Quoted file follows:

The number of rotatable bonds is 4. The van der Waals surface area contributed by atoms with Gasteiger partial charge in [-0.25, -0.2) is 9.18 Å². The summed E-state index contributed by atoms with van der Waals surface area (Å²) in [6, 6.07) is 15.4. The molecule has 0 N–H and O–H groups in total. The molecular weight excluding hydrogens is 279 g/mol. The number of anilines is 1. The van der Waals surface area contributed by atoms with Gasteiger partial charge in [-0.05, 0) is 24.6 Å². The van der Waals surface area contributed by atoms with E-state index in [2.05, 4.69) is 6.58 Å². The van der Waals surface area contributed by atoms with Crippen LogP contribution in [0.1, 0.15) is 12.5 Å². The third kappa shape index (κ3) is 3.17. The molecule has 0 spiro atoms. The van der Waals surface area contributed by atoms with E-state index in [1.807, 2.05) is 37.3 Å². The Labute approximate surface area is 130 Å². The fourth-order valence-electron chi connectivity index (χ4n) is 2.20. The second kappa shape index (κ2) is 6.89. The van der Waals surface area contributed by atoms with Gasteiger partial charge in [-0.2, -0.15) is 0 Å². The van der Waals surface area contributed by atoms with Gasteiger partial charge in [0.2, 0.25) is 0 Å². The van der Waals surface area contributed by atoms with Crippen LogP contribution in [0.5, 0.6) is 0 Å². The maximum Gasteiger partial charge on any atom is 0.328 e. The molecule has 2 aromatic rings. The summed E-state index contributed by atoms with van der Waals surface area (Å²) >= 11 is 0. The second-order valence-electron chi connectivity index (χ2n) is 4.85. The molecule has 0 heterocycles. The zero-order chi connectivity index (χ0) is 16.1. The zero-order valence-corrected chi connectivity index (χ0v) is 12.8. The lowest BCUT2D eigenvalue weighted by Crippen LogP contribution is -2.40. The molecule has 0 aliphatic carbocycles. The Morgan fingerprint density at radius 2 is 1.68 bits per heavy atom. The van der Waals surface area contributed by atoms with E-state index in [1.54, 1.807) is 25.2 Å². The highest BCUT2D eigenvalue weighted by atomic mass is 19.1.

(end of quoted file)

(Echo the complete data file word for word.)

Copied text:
The number of rotatable bonds is 4. The van der Waals surface area contributed by atoms with Gasteiger partial charge in [-0.25, -0.2) is 9.18 Å². The summed E-state index contributed by atoms with van der Waals surface area (Å²) in [6, 6.07) is 15.4. The molecule has 0 N–H and O–H groups in total. The molecular weight excluding hydrogens is 279 g/mol. The number of anilines is 1. The van der Waals surface area contributed by atoms with Gasteiger partial charge in [-0.05, 0) is 24.6 Å². The van der Waals surface area contributed by atoms with E-state index in [2.05, 4.69) is 6.58 Å². The van der Waals surface area contributed by atoms with Crippen LogP contribution in [0.1, 0.15) is 12.5 Å². The third kappa shape index (κ3) is 3.17. The molecule has 0 spiro atoms. The van der Waals surface area contributed by atoms with E-state index in [1.807, 2.05) is 37.3 Å². The Labute approximate surface area is 130 Å². The fourth-order valence-electron chi connectivity index (χ4n) is 2.20. The second kappa shape index (κ2) is 6.89. The van der Waals surface area contributed by atoms with Gasteiger partial charge in [-0.2, -0.15) is 0 Å². The van der Waals surface area contributed by atoms with Gasteiger partial charge in [0.2, 0.25) is 0 Å². The van der Waals surface area contributed by atoms with Crippen LogP contribution in [0.5, 0.6) is 0 Å². The maximum Gasteiger partial charge on any atom is 0.328 e. The molecule has 2 aromatic rings. The summed E-state index contributed by atoms with van der Waals surface area (Å²) >= 11 is 0. The second-order valence-electron chi connectivity index (χ2n) is 4.85. The molecule has 0 heterocycles. The zero-order chi connectivity index (χ0) is 16.1. The zero-order valence-corrected chi connectivity index (χ0v) is 12.8. The lowest BCUT2D eigenvalue weighted by Crippen LogP contribution is -2.40. The molecule has 0 aliphatic carbocycles. The Morgan fingerprint density at radius 2 is 1.68 bits per heavy atom. The van der Waals surface area contributed by atoms with E-state index in [1.54, 1.807) is 25.2 Å². The highest BCUT2D eigenvalue weighted by atomic mass is 19.1.